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April 18, 2012

            There’s a lot more to do than just pitch to agents and publishers at writer’s conferences. Though that may be the primary goal for most, especially after forking out some big bucks, one would expect something substantial in return, like a contract, or at least a foot in the door. However, being published from the get-go isn’t necessarily the goal of everyone attending, nor should it have to be for you, especially if it’s your first one.

            From the economic side, with what a conference costs nowadays, what is the payoff. Besides the obvious, what about learning more about the craft? Expanding your horizons? Networking? Let’s not forget that the majority of these conferences are dedicated to these other aspects. After all, they’re called conferences, not pitch sessions. With that in mind, many attendees approach a conference as a learning tool.

            Since I already had manuscripts ready, my focus was on agents. I paid little heed to the good stuff so I could get face time with so and so. That lasted about thirty minutes into the first conference in 2005. I not only found great pleasure in helping as a member of the staff, but I had some serious quality time with author James Rollins, one of my favorite writers. Then, when I had free time, I attended a class here and there and discovered I wasn’t as smart as I thought I was. Turns out there were some pretty knowledgeable people there and many of the sessions helped me become a better writer.

            At each and every conference I’ve attended, even though I’ve been part of the staff, I’ve always found time to attend classes, chat with all of the agents, publishers or authors and had a great time. You, as an attendee, should be able to study the agenda and will likely have a difficult time juggling the classes to be able to attend everything you want so you don’t miss everything.

            One year, a friend and I wrote a screenplay. Two screenplay experts came that year and I attended two very different classes on screenplays. I learned some valuable info on how to improve our draft. Another year, after I’d become the local expert on point of view (which I’ve talked about here), we had an author talk about that (James Rollins). I learned his side of things and we agreed on our approaches.

            Last year was the web site year. I knew my first book was coming at the end of this year, so I needed to start a web site. However, I didn’t have a clue how to do it. There were several classes on web sites and I attended them all. Because of those classes, I finally got off my butt and now you are reading this.

            When I attend the meals, I like to sit at a different table each time. It’s really great to talk to a variety of people and hear what they are up to. I’ve learned so much from other aspiring writers. We’re not alone in this passion! It is always interesting to have a heart-to-heart with agents and publishers and get the latest juicy gossip and snide innuendo (sorry, my language for gossip and trends) from the world of publishing. I’ve learned so much about the inner workings of the publishing industry from just listening to them.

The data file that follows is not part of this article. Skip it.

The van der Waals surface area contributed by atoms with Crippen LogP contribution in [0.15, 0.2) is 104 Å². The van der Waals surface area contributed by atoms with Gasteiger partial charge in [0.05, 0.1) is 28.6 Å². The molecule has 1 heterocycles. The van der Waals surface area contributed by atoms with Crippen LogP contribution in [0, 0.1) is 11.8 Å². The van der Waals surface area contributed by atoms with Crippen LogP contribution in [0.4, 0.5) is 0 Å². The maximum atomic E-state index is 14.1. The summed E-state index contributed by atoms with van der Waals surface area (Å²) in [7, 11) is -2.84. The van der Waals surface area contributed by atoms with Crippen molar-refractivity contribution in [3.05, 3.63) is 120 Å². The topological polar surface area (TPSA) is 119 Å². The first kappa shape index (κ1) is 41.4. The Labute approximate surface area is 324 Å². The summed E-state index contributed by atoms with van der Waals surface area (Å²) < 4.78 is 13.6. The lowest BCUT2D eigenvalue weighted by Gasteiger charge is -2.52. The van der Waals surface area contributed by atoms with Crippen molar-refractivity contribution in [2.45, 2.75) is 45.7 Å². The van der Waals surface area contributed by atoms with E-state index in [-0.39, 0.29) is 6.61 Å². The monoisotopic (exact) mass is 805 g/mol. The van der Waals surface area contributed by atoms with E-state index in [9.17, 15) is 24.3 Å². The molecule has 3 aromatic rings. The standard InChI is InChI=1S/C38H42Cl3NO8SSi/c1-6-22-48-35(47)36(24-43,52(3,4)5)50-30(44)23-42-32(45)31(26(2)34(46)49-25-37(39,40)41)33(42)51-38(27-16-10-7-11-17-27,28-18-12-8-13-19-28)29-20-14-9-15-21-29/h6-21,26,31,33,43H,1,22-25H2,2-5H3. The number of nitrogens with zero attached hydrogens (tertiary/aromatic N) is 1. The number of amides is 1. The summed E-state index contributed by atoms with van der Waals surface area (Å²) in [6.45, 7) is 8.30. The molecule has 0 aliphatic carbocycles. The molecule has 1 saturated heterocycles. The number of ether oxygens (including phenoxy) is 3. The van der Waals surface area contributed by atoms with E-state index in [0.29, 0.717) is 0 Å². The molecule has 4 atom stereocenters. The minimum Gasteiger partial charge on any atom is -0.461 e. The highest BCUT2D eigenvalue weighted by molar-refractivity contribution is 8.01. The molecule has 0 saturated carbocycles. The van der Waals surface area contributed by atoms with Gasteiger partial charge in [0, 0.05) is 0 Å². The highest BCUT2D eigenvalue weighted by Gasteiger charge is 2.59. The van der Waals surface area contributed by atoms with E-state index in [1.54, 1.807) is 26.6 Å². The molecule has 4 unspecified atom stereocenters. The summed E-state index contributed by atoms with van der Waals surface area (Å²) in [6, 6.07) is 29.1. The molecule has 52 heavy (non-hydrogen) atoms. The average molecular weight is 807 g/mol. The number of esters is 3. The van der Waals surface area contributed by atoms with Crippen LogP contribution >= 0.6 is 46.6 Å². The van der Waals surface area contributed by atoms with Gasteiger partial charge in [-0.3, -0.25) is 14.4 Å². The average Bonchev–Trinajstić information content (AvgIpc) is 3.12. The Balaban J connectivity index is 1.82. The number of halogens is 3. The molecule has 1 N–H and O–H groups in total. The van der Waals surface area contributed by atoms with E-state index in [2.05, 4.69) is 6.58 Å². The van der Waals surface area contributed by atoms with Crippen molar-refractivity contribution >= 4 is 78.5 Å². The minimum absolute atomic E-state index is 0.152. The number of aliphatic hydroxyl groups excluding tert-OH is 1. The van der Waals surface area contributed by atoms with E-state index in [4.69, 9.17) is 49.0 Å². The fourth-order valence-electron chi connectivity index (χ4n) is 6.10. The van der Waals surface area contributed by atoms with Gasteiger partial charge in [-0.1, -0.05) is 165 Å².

Attending a writer’s conference is not just about getting a book deal. It’s about learning the craft of writing. It’s clearly a tough investment. I think it’s a lot better than spending a fortune on a garage full of poorly done books that nobody will read. Learn to do things right before you ever attempt to invest in something like that. Do it right the first time!


6 Comments leave one →
  1. April 18, 2012 1:55 am

    Are you attending ASJA2012 or Thrillerfest?

  2. April 18, 2012 2:57 am


    Sorry, can’t afford to and don’t have any vacation time to leave town. How about you?


  3. Ann Marquez permalink
    April 22, 2012 4:31 pm

    You are so right. There are so many opportunities to learn with online classes as well. I always take classes and research things to death before doing anything. I took a WordPress class before creating my blog and completed a publishing class before publishing my book (and by learning I’ve helped so many others with details like how to get their Library of Congress number, etc. I so enjoy helping. 🙂 )
    And you can’t beat networking and listening to what other writers are going thru.
    Another good post. 🙂

    • April 22, 2012 7:26 pm


      Thanks. Last year was the year of learning about web sites. Funny, I came really close to forking out some big bucks to have someome build me a web site. Then one day I just decided to sign up for WordPress, pay the extra money to get my own web domain, and started fooling around. Here I am for $25. It’s nothing fancy, but as I learn more, I’ll tweak it. This year, it was e-pubbing. We’ll see about that! I might be in over my head on that one, but I thought the same with web sites and look where I am now.

      You rock!


  4. Ann Marquez permalink
    April 22, 2012 11:33 pm

    Cool 😉 That’s what it cost me to learn WP but it’s combined with any other course you could imagine. I subscribed to for $25 per month. Great place to get Office certificates: Word, Excel, PowerPoint. I love it 🙂 I’m learning photography right now.
    I’ve already taught myself about … and tried the eBook thing. Had my MS converted and uploaed it to Kindle. Just cancelled my Kindle account this week. Made $3.50 off of 5 book sales this year. Not worth the hassle. I’d like to look into Nook but not anytime soon for sure. 🙂 It’s back to Old School for me for now 🙂

    • April 26, 2012 1:30 am


      Too bad you didn’t sell much this year. You never know with e-books. It takes a lot of marketing too! Good luck if you try the Nook version.


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